Results 1 to 2 of 2

Thread: Bay of Plenty/Tauranga: Salary and Cost of Living

  1. #1
    Join Date
    May 2017
    Location
    Canada
    Posts
    1

    Default Bay of Plenty/Tauranga: Salary and Cost of Living

    Hi everyone,

    Newbie here. Anyways, I currently reside in Canada and have been offered a position in NZ, Bay of Plenty region. Excited about the opportunity to live in unique part of the world and nice part of the country. At a minimum, a bucket list thing but who know, perhaps long term potential as well.

    One thing I'm curious about and not really sure about. I know the cost of living in NZ is in general higher than in Canada. In Canada, a $100K salary is pretty good in many place (minus Toronto and Vancouver) and goes a long way. I realize in NZ, a $100K salary is not going to be as good as most places in Canada.

    So, would anyone know what kind of lifestyle a single individual can expect making upwards of $100K NZ in the Bay of Plenty/Tauranga region? I can accept the fact that I can't save the same amounts I can here, money isn't the driver by any means, but obviously after paying my bills/expenses, I do want some resources left over for travel purposes to see the rest of NZ, one trip/year back home and perhaps squeeze in a visit to Oz each year. Don't want to be dipping into long term savings for this!

    If anyone has any insights, it would be really appreciated. Thanks

  2. #2
    Join Date
    Aug 2013
    Location
    Hawke's Bay -New Zealand
    Posts
    526

    Default

    I believe this article says it all.
    Financial adviser Liz Koh said she had dealt with clients with a household income of $200,000 who were having trouble.

    "They spend more on food than the average wage. I say 'do you think you could cut back on your food bill to save a bit more' and they say they couldn't possibly do that.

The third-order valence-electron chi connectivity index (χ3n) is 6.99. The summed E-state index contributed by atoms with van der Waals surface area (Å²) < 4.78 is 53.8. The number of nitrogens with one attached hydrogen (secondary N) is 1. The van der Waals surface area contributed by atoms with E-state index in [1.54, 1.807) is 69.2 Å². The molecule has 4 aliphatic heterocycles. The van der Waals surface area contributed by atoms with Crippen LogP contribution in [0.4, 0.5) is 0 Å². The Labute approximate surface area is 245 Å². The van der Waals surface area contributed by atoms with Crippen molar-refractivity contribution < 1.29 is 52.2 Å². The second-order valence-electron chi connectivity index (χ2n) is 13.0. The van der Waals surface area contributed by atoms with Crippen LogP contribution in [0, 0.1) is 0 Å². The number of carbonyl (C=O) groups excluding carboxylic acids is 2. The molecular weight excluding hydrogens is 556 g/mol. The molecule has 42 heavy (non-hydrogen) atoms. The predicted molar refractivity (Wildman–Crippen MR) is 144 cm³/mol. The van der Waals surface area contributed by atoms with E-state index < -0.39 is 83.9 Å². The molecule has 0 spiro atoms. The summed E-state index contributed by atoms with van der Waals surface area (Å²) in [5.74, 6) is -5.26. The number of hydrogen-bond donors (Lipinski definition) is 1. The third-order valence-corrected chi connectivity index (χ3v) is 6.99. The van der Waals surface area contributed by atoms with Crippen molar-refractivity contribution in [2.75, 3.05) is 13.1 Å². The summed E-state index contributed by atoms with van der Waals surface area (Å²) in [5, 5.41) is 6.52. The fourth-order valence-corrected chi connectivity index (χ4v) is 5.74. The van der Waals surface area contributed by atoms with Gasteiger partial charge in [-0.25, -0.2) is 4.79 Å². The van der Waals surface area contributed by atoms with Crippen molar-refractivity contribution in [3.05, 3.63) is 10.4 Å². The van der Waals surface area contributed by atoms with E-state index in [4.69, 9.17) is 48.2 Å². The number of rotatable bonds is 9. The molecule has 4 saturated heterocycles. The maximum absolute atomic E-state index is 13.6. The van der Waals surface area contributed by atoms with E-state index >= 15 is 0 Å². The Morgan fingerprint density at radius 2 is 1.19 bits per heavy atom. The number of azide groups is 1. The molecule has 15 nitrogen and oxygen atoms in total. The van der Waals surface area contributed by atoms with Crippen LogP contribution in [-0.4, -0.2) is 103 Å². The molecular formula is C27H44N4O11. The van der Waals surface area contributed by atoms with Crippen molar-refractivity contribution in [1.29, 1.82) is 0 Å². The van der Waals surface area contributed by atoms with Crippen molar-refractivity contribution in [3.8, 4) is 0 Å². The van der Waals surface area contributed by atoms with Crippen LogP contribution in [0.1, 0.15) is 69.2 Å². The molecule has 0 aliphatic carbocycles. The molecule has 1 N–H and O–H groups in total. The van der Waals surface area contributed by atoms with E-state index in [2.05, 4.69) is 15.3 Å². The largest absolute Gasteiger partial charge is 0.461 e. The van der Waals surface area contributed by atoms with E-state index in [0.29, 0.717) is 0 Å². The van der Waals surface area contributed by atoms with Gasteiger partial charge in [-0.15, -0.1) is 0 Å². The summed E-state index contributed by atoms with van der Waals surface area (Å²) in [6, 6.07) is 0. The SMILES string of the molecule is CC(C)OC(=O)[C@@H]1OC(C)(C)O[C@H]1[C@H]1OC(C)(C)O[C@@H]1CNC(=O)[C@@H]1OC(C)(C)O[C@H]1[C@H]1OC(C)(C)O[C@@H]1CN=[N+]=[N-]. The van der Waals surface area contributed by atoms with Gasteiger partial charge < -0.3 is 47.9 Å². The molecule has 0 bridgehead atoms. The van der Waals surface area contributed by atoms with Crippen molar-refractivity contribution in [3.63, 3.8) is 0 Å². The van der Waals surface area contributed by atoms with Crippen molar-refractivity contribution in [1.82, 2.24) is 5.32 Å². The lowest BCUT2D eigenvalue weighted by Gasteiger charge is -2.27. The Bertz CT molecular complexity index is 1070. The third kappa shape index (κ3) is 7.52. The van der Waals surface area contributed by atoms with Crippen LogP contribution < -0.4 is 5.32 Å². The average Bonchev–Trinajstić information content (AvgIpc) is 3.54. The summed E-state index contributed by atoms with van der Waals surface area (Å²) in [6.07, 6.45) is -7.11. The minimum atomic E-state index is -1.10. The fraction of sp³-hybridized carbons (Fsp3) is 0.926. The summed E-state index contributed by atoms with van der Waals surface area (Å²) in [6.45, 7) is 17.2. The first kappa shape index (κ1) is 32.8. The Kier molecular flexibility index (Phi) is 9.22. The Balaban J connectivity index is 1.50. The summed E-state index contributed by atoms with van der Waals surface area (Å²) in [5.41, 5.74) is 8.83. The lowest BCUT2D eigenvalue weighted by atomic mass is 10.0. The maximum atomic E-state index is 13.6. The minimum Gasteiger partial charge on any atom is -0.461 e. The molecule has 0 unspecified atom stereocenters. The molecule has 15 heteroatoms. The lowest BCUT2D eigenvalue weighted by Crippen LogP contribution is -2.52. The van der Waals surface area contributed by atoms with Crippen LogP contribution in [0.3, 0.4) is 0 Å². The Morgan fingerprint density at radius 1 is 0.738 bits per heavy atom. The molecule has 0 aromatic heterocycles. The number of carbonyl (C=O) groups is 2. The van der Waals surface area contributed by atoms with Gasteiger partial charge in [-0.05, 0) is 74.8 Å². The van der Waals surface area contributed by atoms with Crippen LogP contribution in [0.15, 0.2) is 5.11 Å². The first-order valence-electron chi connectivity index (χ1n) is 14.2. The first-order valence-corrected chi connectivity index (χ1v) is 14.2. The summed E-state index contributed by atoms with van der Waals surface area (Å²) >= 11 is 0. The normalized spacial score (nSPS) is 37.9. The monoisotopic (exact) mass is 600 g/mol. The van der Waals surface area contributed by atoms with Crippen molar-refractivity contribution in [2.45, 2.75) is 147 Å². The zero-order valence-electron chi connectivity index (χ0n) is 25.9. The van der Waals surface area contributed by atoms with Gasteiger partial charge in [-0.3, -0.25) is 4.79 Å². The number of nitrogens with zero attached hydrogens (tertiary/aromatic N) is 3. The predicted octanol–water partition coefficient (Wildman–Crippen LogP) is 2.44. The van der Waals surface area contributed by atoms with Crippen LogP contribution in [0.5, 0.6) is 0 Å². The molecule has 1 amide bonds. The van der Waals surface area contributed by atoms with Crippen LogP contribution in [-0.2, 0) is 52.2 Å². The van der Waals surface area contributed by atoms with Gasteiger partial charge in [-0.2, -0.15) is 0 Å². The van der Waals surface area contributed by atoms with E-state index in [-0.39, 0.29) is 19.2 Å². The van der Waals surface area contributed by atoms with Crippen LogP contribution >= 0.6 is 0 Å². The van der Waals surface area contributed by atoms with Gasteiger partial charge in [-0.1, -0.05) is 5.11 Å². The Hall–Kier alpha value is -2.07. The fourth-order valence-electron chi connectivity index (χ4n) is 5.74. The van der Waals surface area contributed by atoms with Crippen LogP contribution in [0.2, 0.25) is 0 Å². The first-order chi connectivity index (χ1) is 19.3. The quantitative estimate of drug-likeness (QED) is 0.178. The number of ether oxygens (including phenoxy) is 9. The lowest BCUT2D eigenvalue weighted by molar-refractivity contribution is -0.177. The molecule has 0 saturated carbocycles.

"It's that distinction between needs and wants that is a very personal one."

    Some people on higher incomes would get into a mindset where they felt they deserved certain things such as a nice car and house and a holiday every year, Koh said.

    "If they don't get it they feel deprived. It is a psychological thing."

    "My approach is if you know you have a certain amount of income you make the choices on how you want to use that.

    "If you want to spend a whole pile on a house don't complain that you haven't got much to cover everything else. Take ownership, this is my income, how do I want to allocate it?"

    High earners were also less likely to carefully monitor where their money went, she said.

    Young couples, aged up to 34, had the highest level of adequate income, followed by retirees.

    Wellbeing was highest among retirees, adults without children and adults with older children.

    Young singles had the lowest wellbeing although they were the most likely to report adequate income, followed by solo parents.

    Auckland, Wellington and Canterbury households reported median income of $60,000 to $70,000 and all reported similar rates of comfort.

Posting Permissions

  • You may not post new threads
  • You may not post replies
  • You may not post attachments
  • You may not edit your posts
  •